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Home » Lifestyle » Health » What is Bipolar Disorder? Causes, symptoms, and treatment, everything you need to know

What is Bipolar Disorder? Causes, symptoms, and treatment, everything you need to know

The National Institute of Mental Health describes the main symptoms of bipolar disorder as alternating episodes of high and low mood.

By Newsd
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Sushant Singh Rajput Demise: What is Bipolar Disorder? Causes, symptoms, and treatment, everything you need to know

The untimely demise of Bollywood actor Sushant Singh Rajput has brought in several contrasting information after his death. Recently, the actor’s psychologist and psychotherapist Susan Walker broke her silence. Walker in an interview with journalist Barkha Dutt revealed that Sushant was suffering from depression and bipolar disorder.

“Sushant was suffering from bipolar disorder, a severe mental illness that can be crippling for an individual during an episode. The symptoms of which can include severe anxiety, major depression, and sometimes disordered thinking and paranoia. The continuing, appalling stigma around mental illness makes it very difficult for patients and their families to reach out. This has to stop. Mental illness is no different than cancer or diabetes. It can affect anyone, regardless of class, financial status, and so on. In a way that cancer can,” Walker said.

Bipolar disorder, the mental illness is much talked about after the revelation of Susan Walker.

Here’s everything you need to know about the illness:

What is Bipolar Disorder?

According to experts, Bipolar disorder, formerly called manic depression, is a mental health condition that causes extreme mood swings that include emotional highs (mania or hypomania) and lows (depression).

When you become depressed, you may feel sad or hopeless and lose interest or pleasure in most activities. When your mood shifts to mania or hypomania (less extreme than mania), you may feel euphoric, full of energy, or unusually irritable. These mood swings can affect sleep, energy, activity, judgment, behavior, and the ability to think clearly.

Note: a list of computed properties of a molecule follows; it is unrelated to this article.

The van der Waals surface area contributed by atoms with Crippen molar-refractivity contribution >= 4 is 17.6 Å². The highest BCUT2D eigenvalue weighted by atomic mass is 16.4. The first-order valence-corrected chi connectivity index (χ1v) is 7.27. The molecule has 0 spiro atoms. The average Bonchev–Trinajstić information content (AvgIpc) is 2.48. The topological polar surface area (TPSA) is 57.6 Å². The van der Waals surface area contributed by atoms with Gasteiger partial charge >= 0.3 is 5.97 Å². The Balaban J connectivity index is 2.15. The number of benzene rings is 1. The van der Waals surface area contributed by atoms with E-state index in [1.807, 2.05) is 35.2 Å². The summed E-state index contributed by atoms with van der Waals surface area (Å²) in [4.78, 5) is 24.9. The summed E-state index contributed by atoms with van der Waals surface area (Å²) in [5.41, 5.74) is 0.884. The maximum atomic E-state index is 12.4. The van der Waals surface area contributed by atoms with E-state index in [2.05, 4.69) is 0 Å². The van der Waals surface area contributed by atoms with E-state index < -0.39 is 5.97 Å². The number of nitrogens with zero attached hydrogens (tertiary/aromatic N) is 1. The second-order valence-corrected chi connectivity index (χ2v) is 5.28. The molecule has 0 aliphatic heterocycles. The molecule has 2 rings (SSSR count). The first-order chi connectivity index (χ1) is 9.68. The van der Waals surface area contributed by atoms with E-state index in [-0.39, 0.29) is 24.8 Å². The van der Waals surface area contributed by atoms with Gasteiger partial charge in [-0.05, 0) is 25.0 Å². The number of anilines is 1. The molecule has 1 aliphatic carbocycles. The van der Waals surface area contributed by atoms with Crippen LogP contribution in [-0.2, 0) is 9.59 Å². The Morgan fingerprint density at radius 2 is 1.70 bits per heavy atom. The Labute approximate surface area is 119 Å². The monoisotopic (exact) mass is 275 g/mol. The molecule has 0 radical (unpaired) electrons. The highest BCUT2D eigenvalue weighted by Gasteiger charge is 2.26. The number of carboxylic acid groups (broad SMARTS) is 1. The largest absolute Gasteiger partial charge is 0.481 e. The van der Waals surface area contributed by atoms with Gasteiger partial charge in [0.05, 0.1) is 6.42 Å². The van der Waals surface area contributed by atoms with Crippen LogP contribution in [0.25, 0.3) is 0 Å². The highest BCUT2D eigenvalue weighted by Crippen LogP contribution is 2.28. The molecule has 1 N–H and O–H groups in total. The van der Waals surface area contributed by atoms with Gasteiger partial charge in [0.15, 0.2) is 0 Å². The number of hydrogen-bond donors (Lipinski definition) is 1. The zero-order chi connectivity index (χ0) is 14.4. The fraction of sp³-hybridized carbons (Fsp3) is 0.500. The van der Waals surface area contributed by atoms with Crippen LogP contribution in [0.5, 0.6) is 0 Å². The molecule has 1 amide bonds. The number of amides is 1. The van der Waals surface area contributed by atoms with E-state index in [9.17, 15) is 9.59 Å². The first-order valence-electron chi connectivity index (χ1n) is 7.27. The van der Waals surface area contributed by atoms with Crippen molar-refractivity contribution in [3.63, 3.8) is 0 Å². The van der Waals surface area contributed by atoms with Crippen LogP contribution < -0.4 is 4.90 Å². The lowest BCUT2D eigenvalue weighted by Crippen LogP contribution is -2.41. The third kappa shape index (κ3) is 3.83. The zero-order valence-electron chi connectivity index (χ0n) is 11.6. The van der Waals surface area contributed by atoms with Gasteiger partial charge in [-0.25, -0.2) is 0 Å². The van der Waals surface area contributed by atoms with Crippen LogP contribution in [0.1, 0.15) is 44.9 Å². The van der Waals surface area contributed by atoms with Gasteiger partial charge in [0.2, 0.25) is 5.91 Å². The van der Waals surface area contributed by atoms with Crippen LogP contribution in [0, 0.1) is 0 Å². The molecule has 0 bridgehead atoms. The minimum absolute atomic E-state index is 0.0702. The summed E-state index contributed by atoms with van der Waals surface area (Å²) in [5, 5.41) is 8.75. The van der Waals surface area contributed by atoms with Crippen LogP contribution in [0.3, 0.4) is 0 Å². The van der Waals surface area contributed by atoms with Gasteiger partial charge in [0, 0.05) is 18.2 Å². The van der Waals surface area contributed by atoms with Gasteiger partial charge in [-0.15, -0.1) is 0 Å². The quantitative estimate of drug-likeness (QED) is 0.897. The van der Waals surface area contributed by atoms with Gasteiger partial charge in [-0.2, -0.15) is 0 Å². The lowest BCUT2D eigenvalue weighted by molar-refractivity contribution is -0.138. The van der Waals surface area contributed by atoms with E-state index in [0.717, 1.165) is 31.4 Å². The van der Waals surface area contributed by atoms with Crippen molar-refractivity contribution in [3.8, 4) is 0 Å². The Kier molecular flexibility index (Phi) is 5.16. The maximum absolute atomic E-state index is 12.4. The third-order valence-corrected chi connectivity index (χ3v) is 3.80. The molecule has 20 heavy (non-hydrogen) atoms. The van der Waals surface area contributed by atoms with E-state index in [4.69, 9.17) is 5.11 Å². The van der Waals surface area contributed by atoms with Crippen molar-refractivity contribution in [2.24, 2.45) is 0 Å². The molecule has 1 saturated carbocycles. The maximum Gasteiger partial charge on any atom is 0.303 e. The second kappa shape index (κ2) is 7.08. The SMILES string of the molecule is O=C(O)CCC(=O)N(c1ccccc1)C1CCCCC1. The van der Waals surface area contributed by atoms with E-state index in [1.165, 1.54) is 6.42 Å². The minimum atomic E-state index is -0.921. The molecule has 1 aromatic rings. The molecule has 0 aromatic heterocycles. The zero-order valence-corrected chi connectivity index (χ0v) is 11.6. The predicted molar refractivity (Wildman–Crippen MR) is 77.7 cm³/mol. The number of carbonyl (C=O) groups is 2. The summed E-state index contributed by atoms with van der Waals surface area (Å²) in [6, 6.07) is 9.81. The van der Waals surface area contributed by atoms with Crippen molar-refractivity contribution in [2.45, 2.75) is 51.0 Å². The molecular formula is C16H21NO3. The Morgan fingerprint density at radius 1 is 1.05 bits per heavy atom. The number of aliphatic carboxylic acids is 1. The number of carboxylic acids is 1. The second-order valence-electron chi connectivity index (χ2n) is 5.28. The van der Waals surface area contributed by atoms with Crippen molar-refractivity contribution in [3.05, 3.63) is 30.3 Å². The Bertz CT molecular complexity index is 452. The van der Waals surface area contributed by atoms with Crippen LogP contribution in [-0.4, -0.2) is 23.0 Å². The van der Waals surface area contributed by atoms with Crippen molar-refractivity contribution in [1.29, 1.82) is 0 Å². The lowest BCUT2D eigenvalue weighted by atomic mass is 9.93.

According to the National Alliance on Mental Illness (NAMI), bipolar disorder affects over 10 million people in the United States or around 2.8% of the population.

Symptoms of Bipolar Disorder:

The National Institute of Mental Health describes the main symptoms of bipolar disorder as alternating episodes of high and low mood. Changes in energy levels, sleep patterns, ability to focus, and other features can dramatically impact a person’s behavior, work, relationships, and other aspects of life.

Mania Symptoms:

  • Feeling unusually “high” and optimistic or extremely irritable
  • Unrealistic, grandiose beliefs about one’s abilities or powers
  • Sleeping very little, but feeling extremely energetic
  • Talking so rapidly that others can’t keep up
  • Racing thoughts; jumping quickly from one idea to the next
  • Highly distractible, unable to concentrate
  • Impaired judgment and impulsiveness
  • Acting recklessly without thinking about the consequences
  • Delusions and hallucinations (in severe cases).

Hypomania Symptoms:

  • Feeling hopeless, sad, or empty
  • Irritability
  • Inability to experience pleasure
  • Fatigue or loss of energy
  • Physical and mental sluggishness
  • Appetite or weight changes
  • Sleep problems
  • Concentration and memory problems
  • Feelings of worthlessness or guilt
  • Thoughts of death or suicide

Causes of Bipolar Disorder:

Environmental Factors:

  • extreme stress
  • traumatic experiences
  • physical illness

Genetics:

Bipolar disorder is more common in people who have a first-degree relative, such as a sibling or parent, with the condition. Researchers are trying to find genes that may be involved in causing bipolar disorder.

Brain Structure:

Your brain structure may impact your risk for the disease. Abnormalities in the structure or functions of your brain may increase your risk.

Treatment of Bipolar Disorder:

According to Medical News Today, treatment involves a combination of therapies, including:

  • medication
  • counseling
  • physical intervention
  • lifestyle remedies

It can take time to get a correct diagnosis and find a suitable treatment, as individuals react differently, and symptoms vary widely.

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